Panni has visited 9 countries already, after being robbed and rescued

Panni has become well-known after being robbed from the nest in Heves County May, 2011. She was sold later on to someone, but now she seems to do fine after having been sorely tried. Recently she has been wandering around the areas preferred by Imperial Eagles.

Experts from the Hortobágyi National Park and MME returned her to a nest at the age of 4 weeks. Along with her sibling and a stepsister she was fitted with a satellite transmitter when she was 8 weeks old. Only Panni is still alive of the three of them. Panni’s robbed and sold sibling died from unknown reason shortly after fledging. Bobák the only original nestling of the pair used for the repatriation of Panni and Tiszavirág wandered around the southern part of Hungary but also Serbia and Romania. Bobák was poisoned 2 kilometres from the Romanian border in Békés County in January.

 


Satellite transmitters provide invaluable data to experts to
help to protect the species.

 

Besides Hungary Panni has been in Croatia, Bosnia-Herzegovina, Serbia, Romania, Slovakia, Poland, Belarus and she is 100 kilometres from Kiev, Ukraine right now.

Panni’s tracks up to date (Map: satellitetracking.eu).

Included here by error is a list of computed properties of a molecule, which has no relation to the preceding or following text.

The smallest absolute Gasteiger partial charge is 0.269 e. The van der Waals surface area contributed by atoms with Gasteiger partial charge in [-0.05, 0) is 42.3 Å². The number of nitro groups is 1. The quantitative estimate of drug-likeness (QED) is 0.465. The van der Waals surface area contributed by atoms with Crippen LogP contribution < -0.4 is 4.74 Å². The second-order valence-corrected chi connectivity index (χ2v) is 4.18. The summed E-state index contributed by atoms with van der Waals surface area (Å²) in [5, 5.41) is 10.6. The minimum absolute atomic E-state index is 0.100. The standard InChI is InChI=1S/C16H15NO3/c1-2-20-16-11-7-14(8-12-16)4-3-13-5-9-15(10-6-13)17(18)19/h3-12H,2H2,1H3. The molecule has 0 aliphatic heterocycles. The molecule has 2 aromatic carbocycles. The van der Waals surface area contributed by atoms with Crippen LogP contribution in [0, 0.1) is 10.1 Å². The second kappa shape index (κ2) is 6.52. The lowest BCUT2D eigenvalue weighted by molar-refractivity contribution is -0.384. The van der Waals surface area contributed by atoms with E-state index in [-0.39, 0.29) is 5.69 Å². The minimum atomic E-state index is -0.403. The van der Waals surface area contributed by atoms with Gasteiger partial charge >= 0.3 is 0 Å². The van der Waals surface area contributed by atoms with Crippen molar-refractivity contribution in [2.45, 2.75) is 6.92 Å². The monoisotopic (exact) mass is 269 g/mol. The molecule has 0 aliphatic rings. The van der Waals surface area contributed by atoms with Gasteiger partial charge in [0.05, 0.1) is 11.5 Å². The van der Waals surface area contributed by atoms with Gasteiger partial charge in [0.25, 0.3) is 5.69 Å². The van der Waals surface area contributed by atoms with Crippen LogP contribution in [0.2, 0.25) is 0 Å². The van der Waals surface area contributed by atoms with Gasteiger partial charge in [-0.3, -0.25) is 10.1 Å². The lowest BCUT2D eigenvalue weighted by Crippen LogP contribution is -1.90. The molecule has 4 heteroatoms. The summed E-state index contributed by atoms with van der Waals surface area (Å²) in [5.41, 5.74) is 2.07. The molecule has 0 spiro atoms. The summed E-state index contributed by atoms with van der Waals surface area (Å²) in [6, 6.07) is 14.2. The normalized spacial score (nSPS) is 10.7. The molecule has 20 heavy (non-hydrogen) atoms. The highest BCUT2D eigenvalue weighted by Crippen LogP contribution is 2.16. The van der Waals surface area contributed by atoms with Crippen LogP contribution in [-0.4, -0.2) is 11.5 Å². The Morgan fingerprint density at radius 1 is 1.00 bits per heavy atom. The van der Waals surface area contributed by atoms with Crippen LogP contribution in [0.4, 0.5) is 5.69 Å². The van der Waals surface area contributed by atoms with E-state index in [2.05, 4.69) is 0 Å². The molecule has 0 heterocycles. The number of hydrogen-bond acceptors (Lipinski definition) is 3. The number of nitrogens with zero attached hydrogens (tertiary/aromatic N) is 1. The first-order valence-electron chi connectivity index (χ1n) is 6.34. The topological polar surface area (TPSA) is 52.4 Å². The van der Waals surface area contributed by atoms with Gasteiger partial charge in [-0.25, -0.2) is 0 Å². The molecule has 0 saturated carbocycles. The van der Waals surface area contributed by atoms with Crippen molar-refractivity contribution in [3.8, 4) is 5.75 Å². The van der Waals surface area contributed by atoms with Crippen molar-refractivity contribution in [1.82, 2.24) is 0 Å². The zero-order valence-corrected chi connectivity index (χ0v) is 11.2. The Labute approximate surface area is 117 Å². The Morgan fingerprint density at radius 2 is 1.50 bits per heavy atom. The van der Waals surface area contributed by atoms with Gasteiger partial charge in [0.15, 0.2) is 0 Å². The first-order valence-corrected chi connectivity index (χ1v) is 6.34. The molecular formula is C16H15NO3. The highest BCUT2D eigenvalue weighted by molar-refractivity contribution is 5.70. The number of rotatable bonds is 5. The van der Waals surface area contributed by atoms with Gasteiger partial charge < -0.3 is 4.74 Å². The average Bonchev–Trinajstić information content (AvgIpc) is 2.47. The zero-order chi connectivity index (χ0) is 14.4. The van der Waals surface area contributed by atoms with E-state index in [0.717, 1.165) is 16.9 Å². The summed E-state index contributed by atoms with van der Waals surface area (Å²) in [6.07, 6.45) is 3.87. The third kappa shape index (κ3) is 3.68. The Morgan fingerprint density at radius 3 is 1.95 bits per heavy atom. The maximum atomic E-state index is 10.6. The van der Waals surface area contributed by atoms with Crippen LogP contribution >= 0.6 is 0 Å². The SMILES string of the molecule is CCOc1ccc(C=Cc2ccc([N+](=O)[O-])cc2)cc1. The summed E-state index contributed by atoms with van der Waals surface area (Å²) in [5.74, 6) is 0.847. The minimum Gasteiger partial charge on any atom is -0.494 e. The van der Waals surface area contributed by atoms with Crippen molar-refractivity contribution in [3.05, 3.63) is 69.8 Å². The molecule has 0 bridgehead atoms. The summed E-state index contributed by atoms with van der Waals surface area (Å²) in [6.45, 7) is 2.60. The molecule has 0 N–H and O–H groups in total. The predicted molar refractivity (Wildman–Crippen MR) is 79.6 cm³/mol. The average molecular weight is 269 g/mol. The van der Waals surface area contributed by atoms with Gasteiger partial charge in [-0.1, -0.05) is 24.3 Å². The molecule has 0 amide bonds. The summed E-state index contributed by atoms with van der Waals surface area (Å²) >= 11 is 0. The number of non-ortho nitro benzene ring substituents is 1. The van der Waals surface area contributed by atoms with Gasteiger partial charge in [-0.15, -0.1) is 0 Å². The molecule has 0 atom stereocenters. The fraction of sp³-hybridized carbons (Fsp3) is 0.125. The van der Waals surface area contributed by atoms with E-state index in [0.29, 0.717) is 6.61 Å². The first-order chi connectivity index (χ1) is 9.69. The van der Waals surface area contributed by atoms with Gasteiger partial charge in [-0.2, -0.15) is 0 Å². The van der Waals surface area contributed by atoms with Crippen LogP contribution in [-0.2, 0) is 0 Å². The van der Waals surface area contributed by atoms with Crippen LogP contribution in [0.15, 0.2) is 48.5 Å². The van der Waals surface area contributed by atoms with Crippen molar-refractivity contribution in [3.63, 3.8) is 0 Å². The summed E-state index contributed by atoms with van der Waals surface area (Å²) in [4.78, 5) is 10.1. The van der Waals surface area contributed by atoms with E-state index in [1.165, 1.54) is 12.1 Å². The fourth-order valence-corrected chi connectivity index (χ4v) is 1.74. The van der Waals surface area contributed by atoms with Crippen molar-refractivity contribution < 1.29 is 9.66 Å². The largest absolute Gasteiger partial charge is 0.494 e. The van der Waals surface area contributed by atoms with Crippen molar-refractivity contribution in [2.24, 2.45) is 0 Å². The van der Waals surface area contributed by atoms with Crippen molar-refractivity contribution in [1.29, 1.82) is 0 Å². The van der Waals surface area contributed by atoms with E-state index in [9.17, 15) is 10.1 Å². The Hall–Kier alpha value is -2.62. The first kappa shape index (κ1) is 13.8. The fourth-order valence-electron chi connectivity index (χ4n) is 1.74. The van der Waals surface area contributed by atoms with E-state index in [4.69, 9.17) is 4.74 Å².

Panni has provided the greatest number of signals of all the Imperial Eagles fitted with transmitters. Her transmitter recorded 2560 GPS coordinates, which is an invaluable help in saving the species. These data pinpoint where important foraging and resting areas of the Imperial Eagle can be found. Along with Panni, Tiszavirág and Bobák another Imperial Eagle, called Szellő was fitted with a satellite transmitter.

Szellő was born in the Nagykunság in July, 2010. Shortly after fledging she suffered an injury and was treated in the Hortobágyi Madárkórház until July, 2011. By then Panni was totally tamed, so experts from MME had to accustom her to living in the wild. Since then, she has been travelling around the Great Hungarian Plains and recently has been a few kilometers from her nest site accompanied by other young Eagles.

Fitting a satellite transmitter on Szellő (Video footage: Zoltán Orbán).

 

 


Size comparison between a matchbox and a transmitter (Photos: Márton Horváth).

 
MME will satellite tag 10 more Imperial Eagles within the framework of LIFE programme. The data received may enable experts to pick up signs of suspicious behavioural change of a bird, which can lead them to places where poisoning occurs and prevent other tragedy to happen.
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